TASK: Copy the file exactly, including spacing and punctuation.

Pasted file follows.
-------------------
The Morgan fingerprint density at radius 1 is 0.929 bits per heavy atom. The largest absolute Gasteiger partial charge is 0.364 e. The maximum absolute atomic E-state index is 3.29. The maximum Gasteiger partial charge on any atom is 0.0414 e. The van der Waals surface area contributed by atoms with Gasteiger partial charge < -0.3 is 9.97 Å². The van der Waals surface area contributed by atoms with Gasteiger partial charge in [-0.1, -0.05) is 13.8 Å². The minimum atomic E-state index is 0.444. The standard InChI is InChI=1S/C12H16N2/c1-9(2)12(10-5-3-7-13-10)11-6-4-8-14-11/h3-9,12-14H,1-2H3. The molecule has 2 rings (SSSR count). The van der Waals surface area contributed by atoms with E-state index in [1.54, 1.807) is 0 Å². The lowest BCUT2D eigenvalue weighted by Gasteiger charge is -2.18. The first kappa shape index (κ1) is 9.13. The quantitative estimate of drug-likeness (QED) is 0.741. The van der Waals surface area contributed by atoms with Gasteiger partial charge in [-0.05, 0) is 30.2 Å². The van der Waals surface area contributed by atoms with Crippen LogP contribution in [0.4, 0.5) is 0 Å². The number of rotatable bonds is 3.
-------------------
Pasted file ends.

The Morgan fingerprint density at radius 1 is 0.929 bits per heavy atom. The largest absolute Gasteiger partial charge is 0.364 e. The maximum absolute atomic E-state index is 3.29. The maximum Gasteiger partial charge on any atom is 0.0414 e. The van der Waals surface area contributed by atoms with Gasteiger partial charge < -0.3 is 9.97 Å². The van der Waals surface area contributed by atoms with Gasteiger partial charge in [-0.1, -0.05) is 13.8 Å². The minimum atomic E-state index is 0.444. The standard InChI is InChI=1S/C12H16N2/c1-9(2)12(10-5-3-7-13-10)11-6-4-8-14-11/h3-9,12-14H,1-2H3. The molecule has 2 rings (SSSR count). The van der Waals surface area contributed by atoms with E-state index in [1.54, 1.807) is 0 Å². The lowest BCUT2D eigenvalue weighted by Gasteiger charge is -2.18. The first kappa shape index (κ1) is 9.13. The quantitative estimate of drug-likeness (QED) is 0.741. The van der Waals surface area contributed by atoms with Gasteiger partial charge in [-0.05, 0) is 30.2 Å². The van der Waals surface area contributed by atoms with Crippen LogP contribution in [0.4, 0.5) is 0 Å². The number of rotatable bonds is 3.